People Living with HIV/AIDS (PLWHA) in Sub-Saharan Africa face stigma and discrimination including significant health challenges. Social, religious and cultural contexts most often contribute to various forms of stigma and discrimination among PLHWA. They pose extra challenges for HIV-infected Men having Sex with Men (MSM) by hindering early interventions among these groups. Although the MSM population affected with HIV are not considered to be a high HIV infection risk group in Sub-Saharan Africa, recent studies have revealed the widespread existence of MSM groups across the region and high rates of HIV infection and HIV risk behaviour among MSM population.
This paper provides a systematic literature review about the stigma and discrimination faced by the MSM population in Sub-Saharan Africa. The literature review was conducted through the systematic search of several online databases including Pub Med, Medline and Google.com.
The review found that there have been few strategic interventions that specifically address stigma and discrimination among MSM population despite their high HIV positive serostatus. Men having sex with Men are illegal in 31 Sub-Saharan African countries, potentially attracting the death penalty in four. There has been a disproportionately small amount of governmental funding allocated for targeted interventions among these populations in the region. The MSM populations usually have no access to relevant HIV/AIDS information and services, and many countries have not begun to recognise or address the needs of these men in the context of national HIV/AIDS prevention and control programmes.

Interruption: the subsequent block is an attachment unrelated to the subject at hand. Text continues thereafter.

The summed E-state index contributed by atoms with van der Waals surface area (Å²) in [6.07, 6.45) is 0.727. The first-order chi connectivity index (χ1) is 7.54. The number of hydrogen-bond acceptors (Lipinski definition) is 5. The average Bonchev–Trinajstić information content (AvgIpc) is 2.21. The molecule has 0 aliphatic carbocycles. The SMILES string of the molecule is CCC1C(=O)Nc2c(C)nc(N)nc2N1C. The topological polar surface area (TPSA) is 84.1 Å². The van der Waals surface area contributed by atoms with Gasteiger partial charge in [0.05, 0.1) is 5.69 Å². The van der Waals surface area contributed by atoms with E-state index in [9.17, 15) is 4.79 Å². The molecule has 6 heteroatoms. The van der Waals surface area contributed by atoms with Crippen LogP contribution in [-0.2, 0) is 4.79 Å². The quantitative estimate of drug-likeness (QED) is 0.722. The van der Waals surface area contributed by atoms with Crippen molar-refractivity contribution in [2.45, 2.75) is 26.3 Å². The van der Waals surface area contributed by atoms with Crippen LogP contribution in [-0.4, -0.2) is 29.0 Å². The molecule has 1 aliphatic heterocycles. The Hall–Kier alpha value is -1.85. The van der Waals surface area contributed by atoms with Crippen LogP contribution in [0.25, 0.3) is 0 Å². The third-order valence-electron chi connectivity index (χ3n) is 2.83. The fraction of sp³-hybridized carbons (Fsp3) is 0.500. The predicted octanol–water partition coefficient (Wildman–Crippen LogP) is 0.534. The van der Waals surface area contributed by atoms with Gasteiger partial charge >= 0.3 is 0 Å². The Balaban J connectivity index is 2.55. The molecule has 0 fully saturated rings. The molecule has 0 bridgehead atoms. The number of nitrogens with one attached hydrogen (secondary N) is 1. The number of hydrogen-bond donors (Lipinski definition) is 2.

We propose that the national governments may consider prioritising context-specific and culturally appropriate strategies and allocate budgets in their National AIDS Policies to address stigma & discrimination faced by the MSM population and protect their rights in Sub-Saharan Africa.
- Sub-Saharan Africa